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Why Teachers Need a Growth Mindset, Too

Why Teachers Need a Growth Mindset, Too

October 17, 2018

Lately, the education world has been abuzz with discussions of “growth mindsets” and addressing the emotional training that gives students the resilience to overcome setbacks and perceive themselves as capable of change and transformation.


The conversations and lesson plans that have grown out of this concept have been incredibly valuable. It’s important to remember, however, that growth mindsets aren’t only valuable to students. They’re an important component for teachers to develop as part of their professional practice, too. What’s more, teachers may be particularly in need of growth mindsets because the nature of their profession can lead them to see a lot of challenges and stumbling blocks in the world.

1) Why Teachers Need a Growth Mindset

Let’s take a closer look at why growth mindset training may be particularly valuable for teachers.

  • Teachers are stressed. Teachers tied with nurses among some of the most stressed employee groups. Nearly half (46%) of teachers report feeling stress on a day-to-day basis as part of their jobs. All of this stress contributes to a global epidemic of teacher burnout, and more than 15% of American teachers leave the workforce every year, taking their expertise and experience with them.
  • Teachers carry their students’ emotional burdens. While not separate from the stress that teachers feel, it’s worth paying particular attention to the emotional workload of teaching. Teachers get the wonderful reward of seeing students grow and thrive, but the flipside is that they also see students who struggle. Teachers see students who battle food insecurity, homelessness, behavioral issues, and more. What’s worse, the hard stories tend to remain in their memories.
  • Teachers see students in snapshots of time. Another reason that teachers may get disconnected from a growth mindset is that they often do not get to actually see the growth they inspire in their students. If a teacher teaches the same grade level for many years, they’re getting a sliver of time out of their students’ lives but don’t always get a chance to see how the lessons they impart develop years later.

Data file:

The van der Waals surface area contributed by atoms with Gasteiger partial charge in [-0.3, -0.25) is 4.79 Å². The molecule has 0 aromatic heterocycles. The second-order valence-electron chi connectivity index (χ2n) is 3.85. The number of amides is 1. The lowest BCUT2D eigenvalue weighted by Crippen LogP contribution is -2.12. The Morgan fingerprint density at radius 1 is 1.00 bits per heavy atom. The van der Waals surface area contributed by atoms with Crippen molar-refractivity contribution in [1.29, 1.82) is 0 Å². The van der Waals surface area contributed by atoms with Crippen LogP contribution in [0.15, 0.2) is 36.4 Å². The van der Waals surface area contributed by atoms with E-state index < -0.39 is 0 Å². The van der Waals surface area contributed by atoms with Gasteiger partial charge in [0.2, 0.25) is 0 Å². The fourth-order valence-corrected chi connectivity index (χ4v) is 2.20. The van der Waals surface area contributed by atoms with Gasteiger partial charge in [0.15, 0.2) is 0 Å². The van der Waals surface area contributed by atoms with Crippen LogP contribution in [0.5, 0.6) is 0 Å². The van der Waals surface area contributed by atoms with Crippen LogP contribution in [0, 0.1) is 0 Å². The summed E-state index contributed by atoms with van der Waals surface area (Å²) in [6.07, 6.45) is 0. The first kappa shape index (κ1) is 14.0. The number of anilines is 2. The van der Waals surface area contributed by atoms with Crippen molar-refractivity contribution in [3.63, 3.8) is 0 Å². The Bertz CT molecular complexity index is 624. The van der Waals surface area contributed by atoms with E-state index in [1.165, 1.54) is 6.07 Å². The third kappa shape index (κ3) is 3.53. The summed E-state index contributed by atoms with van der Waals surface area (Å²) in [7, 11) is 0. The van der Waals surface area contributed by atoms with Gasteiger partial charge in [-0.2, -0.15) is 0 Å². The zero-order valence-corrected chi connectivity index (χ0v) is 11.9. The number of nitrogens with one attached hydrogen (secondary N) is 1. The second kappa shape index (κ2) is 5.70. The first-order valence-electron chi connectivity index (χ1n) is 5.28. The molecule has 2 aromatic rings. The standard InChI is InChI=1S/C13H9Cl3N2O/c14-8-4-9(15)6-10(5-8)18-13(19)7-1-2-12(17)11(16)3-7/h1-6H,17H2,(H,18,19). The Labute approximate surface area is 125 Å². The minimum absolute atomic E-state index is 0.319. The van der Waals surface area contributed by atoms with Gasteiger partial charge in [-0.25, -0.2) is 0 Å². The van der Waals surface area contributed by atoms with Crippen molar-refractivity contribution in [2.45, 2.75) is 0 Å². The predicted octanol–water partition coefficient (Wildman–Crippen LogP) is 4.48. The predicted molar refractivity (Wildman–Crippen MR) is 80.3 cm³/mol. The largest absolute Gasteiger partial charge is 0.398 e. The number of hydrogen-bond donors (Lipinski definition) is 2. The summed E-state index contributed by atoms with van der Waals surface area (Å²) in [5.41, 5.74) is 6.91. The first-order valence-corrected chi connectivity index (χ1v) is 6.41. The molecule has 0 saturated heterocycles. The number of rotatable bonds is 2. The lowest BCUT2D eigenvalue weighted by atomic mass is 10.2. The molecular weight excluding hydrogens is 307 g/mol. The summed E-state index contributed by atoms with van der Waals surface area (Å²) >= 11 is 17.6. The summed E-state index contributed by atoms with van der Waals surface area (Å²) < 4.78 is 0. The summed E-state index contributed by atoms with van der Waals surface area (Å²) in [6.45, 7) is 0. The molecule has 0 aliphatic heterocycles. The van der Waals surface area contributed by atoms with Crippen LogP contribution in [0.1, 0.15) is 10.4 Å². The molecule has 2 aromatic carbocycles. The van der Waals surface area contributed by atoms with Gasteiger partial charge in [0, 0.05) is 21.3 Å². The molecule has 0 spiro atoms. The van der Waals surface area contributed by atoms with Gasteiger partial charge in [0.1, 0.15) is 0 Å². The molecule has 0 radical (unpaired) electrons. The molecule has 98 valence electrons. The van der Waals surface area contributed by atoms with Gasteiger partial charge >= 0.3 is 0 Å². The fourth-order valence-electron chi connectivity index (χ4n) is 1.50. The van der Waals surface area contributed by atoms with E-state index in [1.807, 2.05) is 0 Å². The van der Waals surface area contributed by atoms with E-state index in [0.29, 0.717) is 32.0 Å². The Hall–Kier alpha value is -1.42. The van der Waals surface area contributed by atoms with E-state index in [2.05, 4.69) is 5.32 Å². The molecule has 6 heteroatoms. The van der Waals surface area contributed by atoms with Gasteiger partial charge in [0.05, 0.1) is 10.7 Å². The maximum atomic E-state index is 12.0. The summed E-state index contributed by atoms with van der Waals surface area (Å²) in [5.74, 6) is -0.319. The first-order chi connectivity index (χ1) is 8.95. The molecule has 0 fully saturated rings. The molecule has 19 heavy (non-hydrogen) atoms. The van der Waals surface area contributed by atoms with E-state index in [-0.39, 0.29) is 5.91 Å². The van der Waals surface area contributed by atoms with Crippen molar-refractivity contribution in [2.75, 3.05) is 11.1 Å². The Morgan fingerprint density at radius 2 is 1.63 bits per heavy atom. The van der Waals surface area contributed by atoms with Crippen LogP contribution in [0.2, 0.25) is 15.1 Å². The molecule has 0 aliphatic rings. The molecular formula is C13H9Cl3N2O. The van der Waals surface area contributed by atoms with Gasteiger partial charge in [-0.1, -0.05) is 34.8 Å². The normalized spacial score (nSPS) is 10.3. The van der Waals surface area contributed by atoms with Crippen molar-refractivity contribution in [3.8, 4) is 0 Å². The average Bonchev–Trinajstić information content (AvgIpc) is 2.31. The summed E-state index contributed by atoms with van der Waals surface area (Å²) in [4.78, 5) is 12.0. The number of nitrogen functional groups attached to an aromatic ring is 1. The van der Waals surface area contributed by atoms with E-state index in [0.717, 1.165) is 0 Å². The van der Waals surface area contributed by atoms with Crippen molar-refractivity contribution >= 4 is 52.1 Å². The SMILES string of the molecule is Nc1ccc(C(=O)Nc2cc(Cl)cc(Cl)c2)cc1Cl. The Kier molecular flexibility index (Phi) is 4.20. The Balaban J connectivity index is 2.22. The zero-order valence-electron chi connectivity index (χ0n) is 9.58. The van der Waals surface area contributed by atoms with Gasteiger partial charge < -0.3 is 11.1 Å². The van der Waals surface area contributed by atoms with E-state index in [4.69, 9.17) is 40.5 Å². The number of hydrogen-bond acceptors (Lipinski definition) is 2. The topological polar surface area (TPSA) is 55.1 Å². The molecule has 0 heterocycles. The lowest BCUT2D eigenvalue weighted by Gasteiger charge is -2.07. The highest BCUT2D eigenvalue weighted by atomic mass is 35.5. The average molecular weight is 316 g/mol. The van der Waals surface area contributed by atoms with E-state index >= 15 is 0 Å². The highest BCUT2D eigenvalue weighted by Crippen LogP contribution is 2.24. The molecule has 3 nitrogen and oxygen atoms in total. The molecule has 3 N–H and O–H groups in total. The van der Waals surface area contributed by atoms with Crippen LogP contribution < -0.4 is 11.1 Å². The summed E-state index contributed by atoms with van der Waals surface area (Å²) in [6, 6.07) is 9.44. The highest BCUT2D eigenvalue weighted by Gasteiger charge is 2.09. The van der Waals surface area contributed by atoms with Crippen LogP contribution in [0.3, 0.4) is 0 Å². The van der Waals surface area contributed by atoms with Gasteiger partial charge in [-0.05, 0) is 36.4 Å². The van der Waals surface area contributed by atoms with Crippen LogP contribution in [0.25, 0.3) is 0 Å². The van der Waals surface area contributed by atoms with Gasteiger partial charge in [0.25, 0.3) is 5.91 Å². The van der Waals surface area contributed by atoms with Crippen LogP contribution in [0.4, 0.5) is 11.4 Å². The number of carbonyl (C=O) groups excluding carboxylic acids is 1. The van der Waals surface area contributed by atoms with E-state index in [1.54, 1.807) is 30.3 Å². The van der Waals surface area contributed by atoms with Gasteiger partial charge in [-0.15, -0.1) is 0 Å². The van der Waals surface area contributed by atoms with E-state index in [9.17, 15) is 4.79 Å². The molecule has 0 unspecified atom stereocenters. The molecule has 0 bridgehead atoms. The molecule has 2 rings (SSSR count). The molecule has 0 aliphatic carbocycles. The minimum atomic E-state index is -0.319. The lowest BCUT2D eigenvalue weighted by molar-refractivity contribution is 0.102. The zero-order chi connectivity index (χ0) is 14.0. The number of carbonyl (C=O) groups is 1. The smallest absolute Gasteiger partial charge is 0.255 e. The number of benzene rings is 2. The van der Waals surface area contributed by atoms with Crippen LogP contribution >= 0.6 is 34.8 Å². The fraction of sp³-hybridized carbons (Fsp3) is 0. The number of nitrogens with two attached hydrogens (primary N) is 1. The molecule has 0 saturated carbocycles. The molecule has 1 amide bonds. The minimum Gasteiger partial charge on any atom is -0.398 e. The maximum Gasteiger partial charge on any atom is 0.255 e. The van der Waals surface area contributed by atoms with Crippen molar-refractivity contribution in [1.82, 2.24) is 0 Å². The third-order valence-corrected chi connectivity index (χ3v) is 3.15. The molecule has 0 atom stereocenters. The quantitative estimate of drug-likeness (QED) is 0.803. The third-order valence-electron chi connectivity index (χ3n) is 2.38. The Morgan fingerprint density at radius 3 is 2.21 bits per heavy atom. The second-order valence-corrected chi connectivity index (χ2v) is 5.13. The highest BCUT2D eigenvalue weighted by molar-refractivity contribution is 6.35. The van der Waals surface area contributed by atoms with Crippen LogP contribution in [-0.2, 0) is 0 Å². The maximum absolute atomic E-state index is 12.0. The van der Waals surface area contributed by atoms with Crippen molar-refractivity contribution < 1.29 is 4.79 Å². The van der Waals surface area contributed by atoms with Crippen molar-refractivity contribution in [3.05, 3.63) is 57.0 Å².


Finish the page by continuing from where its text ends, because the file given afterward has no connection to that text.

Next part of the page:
For all of these reasons, it’s crucial that teachers use the same tools for resilience that they encourage in their students. Learning to see the world as a flexible place where change is possible is a necessary component of doing the job well and taking care of their own emotional health.

2 )How to Develop a Growth Mindset

Teachers can build a growth mindset in the same way their students do. Some practical tips teachers can take to build a growth mindset include the following:

  • Practice gratitude. There are lots of exercises that are great ways to be consciously grateful in a way that will help shape a positive worldview.
  • Find a network of support. It’s nice to have someone to vent to about career frustrations, but it’s also important to make sure that those networks have not become full of negativity. Make sure that you are surrounding yourself with people who are supportive and can help you find the positives.
  • Watch your words. Words have power, and it’s important to be conscious of how you talk about our students, your career, and yourselves. You shape your perception through your language, so it’s crucial that you choose your words carefully.

With some focused steps, teachers can be well on their way to developing a growth mindset that will make them better teachers equipped to weather the inevitable challenges of the profession so that they are positioned to better appreciate its great benefits and rewards.

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